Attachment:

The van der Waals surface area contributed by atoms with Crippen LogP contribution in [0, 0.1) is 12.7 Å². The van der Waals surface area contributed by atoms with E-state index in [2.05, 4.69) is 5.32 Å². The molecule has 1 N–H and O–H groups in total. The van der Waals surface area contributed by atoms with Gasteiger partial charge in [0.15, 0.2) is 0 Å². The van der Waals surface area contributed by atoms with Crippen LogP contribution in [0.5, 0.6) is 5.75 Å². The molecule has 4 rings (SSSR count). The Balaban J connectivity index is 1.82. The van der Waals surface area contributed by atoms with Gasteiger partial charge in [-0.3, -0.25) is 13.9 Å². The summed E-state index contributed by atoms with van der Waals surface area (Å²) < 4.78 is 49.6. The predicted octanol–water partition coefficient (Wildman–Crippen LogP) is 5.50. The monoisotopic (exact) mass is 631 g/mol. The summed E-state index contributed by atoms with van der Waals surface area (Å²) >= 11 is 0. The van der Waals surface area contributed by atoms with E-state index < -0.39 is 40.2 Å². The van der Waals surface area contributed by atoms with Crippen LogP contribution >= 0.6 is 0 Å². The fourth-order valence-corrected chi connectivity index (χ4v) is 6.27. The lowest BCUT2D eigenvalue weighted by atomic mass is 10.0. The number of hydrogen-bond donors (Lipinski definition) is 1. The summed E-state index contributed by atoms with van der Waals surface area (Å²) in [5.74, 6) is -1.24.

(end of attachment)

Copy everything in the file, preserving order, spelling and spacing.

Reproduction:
The van der Waals surface area contributed by atoms with Crippen LogP contribution in [0, 0.1) is 12.7 Å². The van der Waals surface area contributed by atoms with E-state index in [2.05, 4.69) is 5.32 Å². The molecule has 1 N–H and O–H groups in total. The van der Waals surface area contributed by atoms with Gasteiger partial charge in [0.15, 0.2) is 0 Å². The van der Waals surface area contributed by atoms with Crippen LogP contribution in [0.5, 0.6) is 5.75 Å². The molecule has 4 rings (SSSR count). The Balaban J connectivity index is 1.82. The van der Waals surface area contributed by atoms with Gasteiger partial charge in [-0.3, -0.25) is 13.9 Å². The summed E-state index contributed by atoms with van der Waals surface area (Å²) < 4.78 is 49.6. The predicted octanol–water partition coefficient (Wildman–Crippen LogP) is 5.50. The monoisotopic (exact) mass is 631 g/mol. The summed E-state index contributed by atoms with van der Waals surface area (Å²) >= 11 is 0. The van der Waals surface area contributed by atoms with E-state index < -0.39 is 40.2 Å². The van der Waals surface area contributed by atoms with Crippen LogP contribution >= 0.6 is 0 Å². The fourth-order valence-corrected chi connectivity index (χ4v) is 6.27. The lowest BCUT2D eigenvalue weighted by atomic mass is 10.0. The number of hydrogen-bond donors (Lipinski definition) is 1. The summed E-state index contributed by atoms with van der Waals surface area (Å²) in [5.74, 6) is -1.24.